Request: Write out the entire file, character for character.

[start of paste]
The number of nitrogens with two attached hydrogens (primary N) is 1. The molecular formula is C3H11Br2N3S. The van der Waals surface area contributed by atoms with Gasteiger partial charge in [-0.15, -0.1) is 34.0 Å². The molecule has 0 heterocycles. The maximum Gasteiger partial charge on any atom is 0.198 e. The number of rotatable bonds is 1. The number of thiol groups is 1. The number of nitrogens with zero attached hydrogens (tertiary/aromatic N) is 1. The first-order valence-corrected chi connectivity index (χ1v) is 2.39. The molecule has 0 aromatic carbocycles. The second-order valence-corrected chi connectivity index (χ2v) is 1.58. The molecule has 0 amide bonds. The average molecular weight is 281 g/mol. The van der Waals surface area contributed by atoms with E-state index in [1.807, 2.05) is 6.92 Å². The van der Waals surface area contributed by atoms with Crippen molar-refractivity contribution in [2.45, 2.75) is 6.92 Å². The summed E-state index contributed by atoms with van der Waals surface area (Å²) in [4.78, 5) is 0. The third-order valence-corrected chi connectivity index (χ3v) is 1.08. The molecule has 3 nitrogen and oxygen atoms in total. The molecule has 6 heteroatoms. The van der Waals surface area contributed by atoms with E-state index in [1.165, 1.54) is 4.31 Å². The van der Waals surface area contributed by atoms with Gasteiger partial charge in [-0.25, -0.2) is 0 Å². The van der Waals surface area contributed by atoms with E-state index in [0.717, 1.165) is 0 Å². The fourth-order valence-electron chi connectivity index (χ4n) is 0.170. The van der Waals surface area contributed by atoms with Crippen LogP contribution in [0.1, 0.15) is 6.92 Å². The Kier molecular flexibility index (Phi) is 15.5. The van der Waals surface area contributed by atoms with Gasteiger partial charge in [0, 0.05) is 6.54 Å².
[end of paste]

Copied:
The number of nitrogens with two attached hydrogens (primary N) is 1. The molecular formula is C3H11Br2N3S. The van der Waals surface area contributed by atoms with Gasteiger partial charge in [-0.15, -0.1) is 34.0 Å². The molecule has 0 heterocycles. The maximum Gasteiger partial charge on any atom is 0.198 e. The number of rotatable bonds is 1. The number of thiol groups is 1. The number of nitrogens with zero attached hydrogens (tertiary/aromatic N) is 1. The first-order valence-corrected chi connectivity index (χ1v) is 2.39. The molecule has 0 aromatic carbocycles. The second-order valence-corrected chi connectivity index (χ2v) is 1.58. The molecule has 0 amide bonds. The average molecular weight is 281 g/mol. The van der Waals surface area contributed by atoms with E-state index in [1.807, 2.05) is 6.92 Å². The van der Waals surface area contributed by atoms with Crippen molar-refractivity contribution in [2.45, 2.75) is 6.92 Å². The summed E-state index contributed by atoms with van der Waals surface area (Å²) in [4.78, 5) is 0. The third-order valence-corrected chi connectivity index (χ3v) is 1.08. The molecule has 3 nitrogen and oxygen atoms in total. The molecule has 6 heteroatoms. The van der Waals surface area contributed by atoms with E-state index in [1.165, 1.54) is 4.31 Å². The van der Waals surface area contributed by atoms with Gasteiger partial charge in [-0.25, -0.2) is 0 Å². The van der Waals surface area contributed by atoms with E-state index in [0.717, 1.165) is 0 Å². The fourth-order valence-electron chi connectivity index (χ4n) is 0.170. The van der Waals surface area contributed by atoms with Crippen LogP contribution in [0.1, 0.15) is 6.92 Å². The Kier molecular flexibility index (Phi) is 15.5. The van der Waals surface area contributed by atoms with Gasteiger partial charge in [0, 0.05) is 6.54 Å².